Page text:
Mercedes apologises to China after quoting Dalai Lama

German automaker Mercedes-Benz has apologised for “hurting the feelings” of people in China after its Instagram account quoted Tibetan spiritual leader the Dalai Lama, seen as a separatist by Beijing.

The apology marks the latest backpedalling by a foreign company for offending Chinese consumers with advertising or information that clashes with Beijing’s official position.

Mercedes’s seemingly benign post to its official Instagram account showed a Benz on a beach before rolling white capped waves.

“Look at situations from all angles, and you will become more open,” the ad copy ran, citing the Dalai Lama.

“Start your week with a fresh perspective on life from the Dalai Lama,” the carmaker wrote in the tagline.

The post immediately drew criticism from Chinese internet users for quoting the Nobel Peace Prize laureate, whom Beijing accuses of being a “wolf in monk’s robes” seeking Tibetan independence through “spiritual terrorism”.

The Dalai Lama has called for granting Tibetans greater autonomy within China, but not independence.

While Instagram is blocked in China and inaccessible to most Chinese, and the Instagram post was penned in English, Mercedes-Benz quickly deleted the photo after the outcry and issued an apology on China’s Twitter-like Weibo social media platform.

“Even though we deleted the related information as soon as possible, we know this has hurt the feelings of people of this country,” Mercedes said on its verified Weibo statement.

The post “published extremely incorrect information, for this we are sincerely sorry”, Mercedes wrote.

“We have immediately taken real action to deepen our understanding of Chinese culture and values, including among our colleagues abroad, and in this way regulate our behaviour.”

The online edition of the Communist Party mouthpiece People’s Daily did not let up, running an editorial attacking Mercedes on Tuesday.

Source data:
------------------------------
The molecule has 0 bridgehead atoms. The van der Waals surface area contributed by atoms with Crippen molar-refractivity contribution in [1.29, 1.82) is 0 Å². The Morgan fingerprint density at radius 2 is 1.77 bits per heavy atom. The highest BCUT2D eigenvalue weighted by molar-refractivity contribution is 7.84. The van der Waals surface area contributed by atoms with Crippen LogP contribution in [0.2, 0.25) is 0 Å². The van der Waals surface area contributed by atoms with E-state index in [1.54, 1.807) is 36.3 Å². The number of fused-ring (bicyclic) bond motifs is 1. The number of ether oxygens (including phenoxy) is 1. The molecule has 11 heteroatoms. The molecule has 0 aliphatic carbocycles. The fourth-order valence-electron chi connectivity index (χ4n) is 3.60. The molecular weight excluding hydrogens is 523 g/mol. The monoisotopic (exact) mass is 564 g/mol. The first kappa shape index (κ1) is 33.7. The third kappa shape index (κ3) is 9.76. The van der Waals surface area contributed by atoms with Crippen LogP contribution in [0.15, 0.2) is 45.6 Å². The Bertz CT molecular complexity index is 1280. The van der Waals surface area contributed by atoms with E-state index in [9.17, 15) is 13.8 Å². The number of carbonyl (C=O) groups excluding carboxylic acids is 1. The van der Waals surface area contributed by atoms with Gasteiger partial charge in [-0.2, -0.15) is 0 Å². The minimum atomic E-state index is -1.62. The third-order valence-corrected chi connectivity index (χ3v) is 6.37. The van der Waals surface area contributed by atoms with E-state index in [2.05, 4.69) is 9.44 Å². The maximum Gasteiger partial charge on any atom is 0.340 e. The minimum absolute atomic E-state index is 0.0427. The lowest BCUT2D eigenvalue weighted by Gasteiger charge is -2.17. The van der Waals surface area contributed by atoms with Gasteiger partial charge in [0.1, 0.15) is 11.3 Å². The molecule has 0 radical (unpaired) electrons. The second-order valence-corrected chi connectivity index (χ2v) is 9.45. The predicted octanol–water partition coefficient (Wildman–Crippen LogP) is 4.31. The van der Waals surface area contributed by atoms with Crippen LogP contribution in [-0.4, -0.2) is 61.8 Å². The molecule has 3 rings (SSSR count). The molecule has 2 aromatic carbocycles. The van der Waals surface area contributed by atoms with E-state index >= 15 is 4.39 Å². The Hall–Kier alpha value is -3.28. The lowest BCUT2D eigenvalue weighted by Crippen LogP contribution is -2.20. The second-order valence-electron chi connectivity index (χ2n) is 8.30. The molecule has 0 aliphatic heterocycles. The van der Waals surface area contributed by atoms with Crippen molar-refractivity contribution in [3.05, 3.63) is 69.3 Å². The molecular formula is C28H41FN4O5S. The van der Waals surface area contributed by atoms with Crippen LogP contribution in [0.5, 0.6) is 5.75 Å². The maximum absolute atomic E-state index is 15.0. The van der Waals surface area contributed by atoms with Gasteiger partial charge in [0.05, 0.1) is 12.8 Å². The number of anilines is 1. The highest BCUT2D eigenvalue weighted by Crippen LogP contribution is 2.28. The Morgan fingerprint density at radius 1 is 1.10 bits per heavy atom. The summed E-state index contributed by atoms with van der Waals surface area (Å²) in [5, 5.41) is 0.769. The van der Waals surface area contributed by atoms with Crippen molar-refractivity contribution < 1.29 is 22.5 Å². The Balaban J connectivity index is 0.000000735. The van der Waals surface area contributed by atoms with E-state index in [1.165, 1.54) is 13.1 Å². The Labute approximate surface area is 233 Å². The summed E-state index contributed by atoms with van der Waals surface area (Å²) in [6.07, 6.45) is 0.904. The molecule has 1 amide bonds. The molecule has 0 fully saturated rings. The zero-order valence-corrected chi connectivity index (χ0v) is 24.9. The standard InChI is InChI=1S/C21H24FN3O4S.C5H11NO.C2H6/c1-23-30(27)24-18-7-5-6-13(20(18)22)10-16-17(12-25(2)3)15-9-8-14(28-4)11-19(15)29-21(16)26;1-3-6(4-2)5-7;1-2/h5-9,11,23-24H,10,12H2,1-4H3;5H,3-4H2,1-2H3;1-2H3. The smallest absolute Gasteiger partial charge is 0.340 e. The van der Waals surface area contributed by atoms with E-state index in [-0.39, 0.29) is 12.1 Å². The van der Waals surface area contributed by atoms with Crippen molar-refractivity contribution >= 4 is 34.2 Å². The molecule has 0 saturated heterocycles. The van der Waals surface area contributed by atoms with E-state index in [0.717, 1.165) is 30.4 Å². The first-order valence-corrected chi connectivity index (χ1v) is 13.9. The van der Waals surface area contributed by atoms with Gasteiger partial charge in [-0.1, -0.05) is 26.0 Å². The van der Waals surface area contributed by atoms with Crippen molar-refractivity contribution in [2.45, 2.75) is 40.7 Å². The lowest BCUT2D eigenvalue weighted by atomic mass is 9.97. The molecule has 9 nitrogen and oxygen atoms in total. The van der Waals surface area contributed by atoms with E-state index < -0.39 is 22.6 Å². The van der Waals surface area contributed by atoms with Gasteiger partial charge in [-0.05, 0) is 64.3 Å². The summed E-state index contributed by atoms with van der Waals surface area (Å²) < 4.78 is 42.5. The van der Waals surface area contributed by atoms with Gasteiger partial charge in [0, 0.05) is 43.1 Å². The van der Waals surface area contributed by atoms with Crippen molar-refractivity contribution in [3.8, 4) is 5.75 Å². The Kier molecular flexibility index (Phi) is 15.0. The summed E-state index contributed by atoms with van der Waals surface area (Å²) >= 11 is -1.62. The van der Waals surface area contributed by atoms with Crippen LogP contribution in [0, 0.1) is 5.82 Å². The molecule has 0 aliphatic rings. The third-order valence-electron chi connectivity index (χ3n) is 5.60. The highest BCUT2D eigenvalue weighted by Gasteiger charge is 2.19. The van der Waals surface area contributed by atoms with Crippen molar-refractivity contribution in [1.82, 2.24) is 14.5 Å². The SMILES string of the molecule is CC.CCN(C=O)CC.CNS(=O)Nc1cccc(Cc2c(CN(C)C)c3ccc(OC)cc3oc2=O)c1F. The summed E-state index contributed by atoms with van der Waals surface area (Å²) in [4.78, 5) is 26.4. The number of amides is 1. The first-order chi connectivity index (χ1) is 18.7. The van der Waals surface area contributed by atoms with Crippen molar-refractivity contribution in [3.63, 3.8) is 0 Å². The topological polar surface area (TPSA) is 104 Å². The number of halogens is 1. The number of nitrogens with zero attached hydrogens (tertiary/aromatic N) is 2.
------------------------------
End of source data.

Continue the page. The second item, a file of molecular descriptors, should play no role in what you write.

“Mercedes-Benz, you’ve made yourself an enemy of the Chinese people!” the headline of the editorial read.

“Some foreign companies are dredging up gold in China’s market at the same time as they are harming the Chinese people, what do they want to do?” it added.

Offending the sensitivities of Beijing has proven a problem for a number of foreign companies tapping the lucrative Chinese market.

Earlier this year, a spate of brands came under government criticism for online material that listed Chinese regions such as Tibet and Hong Kong as separate countries.

Marriott hotels even had its Chinese website and app blocked for a week by mainland authorities, while Spanish clothing giant Zara and Delta Air Lines were also called out.

Nor is this the first Dalai Lama Instagram post to provoke a backlash in China.

Last summer, British band Placebo was scheduled to perform at the Summer Sonic Festival in Shanghai – until they posted a photo of the Nobel winner on Instagram.

The picture resulted “in a lifetime ban by the Ministry of Culture in China,” the band said in another post acknowledging they would be unable to perform.

“We apologise to all the fans who were hoping to see Placebo perform,” the band wrote.

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